Study Shows: Patients Want the Ability to Share Data Among Health Providers

In a recent study done by Pew Charitable Trusts, the topic of patients wanting to exchange health information among their healthcare providers was discussed. What does this mean? Why is this important? What happens when people are in control of their own health data?

How you share data now

Think about it… how many times have you had to fill out multiple pages of your medical history? Some of the questions may be straightforward and easy to remember. But do you remember the names and doses of all of the medication you’ve taken? What about if you’re a caregiver? Do you know their medical history inside and out?

In some cases, a patient’s health information needs to be shared between two medical centers/offices. How does the information get shared?

Medical centers/offices are able to transfer records to the appropriate office, however, information is often sent via fax machine—if at all.

People want to share their data

In the Pew article, the study showed that participants supported greater access to their medical records and the ability to share with healthcare providers. The article states, “Some people indicated that better communication among health care providers would improve patient care, particularly in the event of an emergency in which the patient might be unconscious or otherwise noncommunicative, while others believed that interoperability would streamline routine care.”

In addition, the article said that nearly all participants wanted access to their health records and most wanted access to their records electronically, especially those with chronic illness

One participant was quoted saying, “[A]ll providers [should] have the same, most up-to-date, information about the patient. This way the patient’s history is always updated and there is a lesser chance for miscommunication.”

While most participants supported the idea to share data with healthcare providers, some were wary of the idea. “My concerns would be that the next doctor would be quick to take a look [at the record] without knowing the patient personally and judge them.”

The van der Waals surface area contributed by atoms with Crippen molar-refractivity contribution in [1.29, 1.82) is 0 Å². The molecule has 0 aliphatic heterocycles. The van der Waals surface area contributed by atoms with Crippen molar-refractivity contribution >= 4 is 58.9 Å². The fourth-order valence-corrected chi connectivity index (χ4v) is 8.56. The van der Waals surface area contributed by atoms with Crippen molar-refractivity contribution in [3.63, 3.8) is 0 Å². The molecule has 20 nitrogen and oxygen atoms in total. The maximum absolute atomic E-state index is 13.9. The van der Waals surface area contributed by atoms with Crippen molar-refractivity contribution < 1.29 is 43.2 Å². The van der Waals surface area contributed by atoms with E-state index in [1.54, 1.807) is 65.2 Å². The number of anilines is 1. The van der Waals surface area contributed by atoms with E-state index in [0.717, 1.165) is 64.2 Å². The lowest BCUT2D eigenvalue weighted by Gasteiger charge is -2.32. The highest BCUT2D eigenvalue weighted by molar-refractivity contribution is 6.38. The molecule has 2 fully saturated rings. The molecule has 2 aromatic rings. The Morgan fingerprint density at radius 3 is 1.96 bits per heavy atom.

What are the benefits of health data sharing?

This question can be answered simply: to improve patient safety and the care patients receive from providers. When data is shared between doctors, oncologists, pharmacists, etc., there is less room for error in communication.

In an op-ed from Modern Healthcare, Dolores Green, CEO of the Inland Empire Foundation for Medical Care and Executive Director of the Riverside County Medical Association wrote about the need for interoperability. “What’s the point of having data if we’re not going to use it to improve healthcare? As CEO of the Inland Empire Foundation for Medical Care for almost 25 years, I know that sharing data works,” Green said. “When the right hand knows what the left is doing, we’re afforded endless opportunities to make healthcare better.”

She continued to say that data exchange offers insight that is lifesaving, cost-effective, and allows providers, patients, and caregivers an opportunity to make an impact in healthcare.

Green concluded, “It’s time to connect to health data networks. Stop waiting. Physicians and patients need this data to be put to work.”